Urban Core Shade Gardening Basics

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Urban Core Shade Gardening Basics

Many established urban core neighborhoods are covered with large canopy trees, beautiful old trees providing shade and broad limbs from which hang innumerable swings.Containerized plants do well under trees where roots are thick
Gardening under these trees doesn’t have to be difficult.  Follow a few basic concepts and your shade food garden can be an important source of food, cut flowers, and family pleasure.
Though the list of available shade plants is lengthy we will only mention a few here today.  Starting the garden is the most important step.  A half dozen food plants in the ground are much better than the fat package of seeds sitting in the garage waiting for planting.
The first step to a successful urban core shade garden is to make sure the trees on your lot are allelopathic free.  Allelopathic trees are those species whose leaf drop is toxic to other plants.  Allelopathic trees have evolved this capacity as a mechanism to suppress other plants who may compete for nutrients and water.
Locally here in Florida, cypress (Taxodium spp.) is somewhat allelopathic.  Other allelopathic trees are listed on the University of Florida’s IFAS website here.
If your urban core yard trees are allelopathic you may want to consider porch container gardening.
Secondly, tree roots need oxygen and water. If you cover the ground under a tree with garden soil you may damage the tree. If you dig too deep while preparing your soil you may damage the tree root systems (even nicked roots can damage trees through infections).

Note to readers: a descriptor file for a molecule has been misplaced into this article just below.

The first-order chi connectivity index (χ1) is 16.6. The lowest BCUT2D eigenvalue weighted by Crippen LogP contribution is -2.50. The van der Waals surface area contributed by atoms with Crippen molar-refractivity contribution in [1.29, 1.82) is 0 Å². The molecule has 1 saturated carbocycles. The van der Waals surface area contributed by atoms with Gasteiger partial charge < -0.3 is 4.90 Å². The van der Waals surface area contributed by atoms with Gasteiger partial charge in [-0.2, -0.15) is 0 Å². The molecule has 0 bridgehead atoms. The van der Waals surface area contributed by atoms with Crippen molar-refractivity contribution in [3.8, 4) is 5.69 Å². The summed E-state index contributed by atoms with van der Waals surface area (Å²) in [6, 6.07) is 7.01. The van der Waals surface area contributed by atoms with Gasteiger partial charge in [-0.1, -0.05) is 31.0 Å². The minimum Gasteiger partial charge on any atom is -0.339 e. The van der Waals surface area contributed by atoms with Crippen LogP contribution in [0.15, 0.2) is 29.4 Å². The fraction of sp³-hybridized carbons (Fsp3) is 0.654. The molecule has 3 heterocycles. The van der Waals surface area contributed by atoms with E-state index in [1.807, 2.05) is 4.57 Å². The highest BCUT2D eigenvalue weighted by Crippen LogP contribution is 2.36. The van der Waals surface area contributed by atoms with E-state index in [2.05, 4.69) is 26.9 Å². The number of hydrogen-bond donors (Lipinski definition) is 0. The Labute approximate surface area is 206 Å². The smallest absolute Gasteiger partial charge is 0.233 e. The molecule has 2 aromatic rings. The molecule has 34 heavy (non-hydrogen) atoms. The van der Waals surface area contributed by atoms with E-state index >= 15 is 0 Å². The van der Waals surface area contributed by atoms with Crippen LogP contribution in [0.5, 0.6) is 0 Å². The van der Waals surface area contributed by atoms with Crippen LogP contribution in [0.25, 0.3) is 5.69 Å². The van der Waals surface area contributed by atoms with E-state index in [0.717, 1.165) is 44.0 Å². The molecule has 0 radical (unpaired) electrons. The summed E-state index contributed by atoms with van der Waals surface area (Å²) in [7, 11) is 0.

If you have a shady area free of roots then prepare the soil accordingly. If, as I suspect most urban core residents will find in older, established neighborhoods, you have too many roots then you may consider container gardening.
Containers are scalable and cost-effective. Many containers are efficient with water conservation.
Most all my current gardening efforts are focused on containers. Judy has a garden. I have containers.
We are moving into the winter season now and it is time to plant leafy greens.  In sixty days or so you can be enjoying wonderful pestos, salads and cooked greens!
You will find spinach and lettuces and many other leafy greens excellent choices for shady areas.
My Grandpa grew spinach in between his crotons through his Miami yard shaded by giant live oaks.Garden fresh herbs and vegetables are a welcome addition to any kitchen!
Organic spinach, container or ground level has grown loves the shade.  Of course, some direct sunlight (even an hour a day) always encourages vigorous plant growth.  Organic spinach is quite costly in the local health food store and a number one shade vegetable.
Lettuces too most always do well in shade.  Our teens forage daily throughout winter afternoons, creating tasty afternoon crisp salads from the lettuces in our garden.  There are many wonderful types of lettuces available from most seed companies.  Check out the Seeds of Change selection here.

A cornerstone of our garden is our indestructible and evergreen Garlic Chives.  We use the leaves almost daily for accent or flavor to most any dish.

Garlic Chives Grow well in Containers or in the Ground

Keep an of mint growing in the shade for tea, fruit salads, your favorite beverage or a number of other uses.  Mints I’d choose include spearmint, peppermint, chocolate mint, and orange mint.  Mints can take over though so they are best planted in containers!
Parsley is so tasty in salads, soups, on sandwiches and good for you too (full of zinc).  Curly parsley does very well here in the North Florida Urban Core.Homemade cilantro dips and pestos fresh from the Florida Permaculture Garden!
Don’t forget Cilantro now.  If you love cooking you probably love cilantro.  Cilantro is another great shade vegetable.
There you have it!  Start with these six plants and you will fill your kitchen with so many healthy foods at a fraction of what they’d cost in the organic section of your health food store.
Shade gardening can be fun!  No time like today to start!

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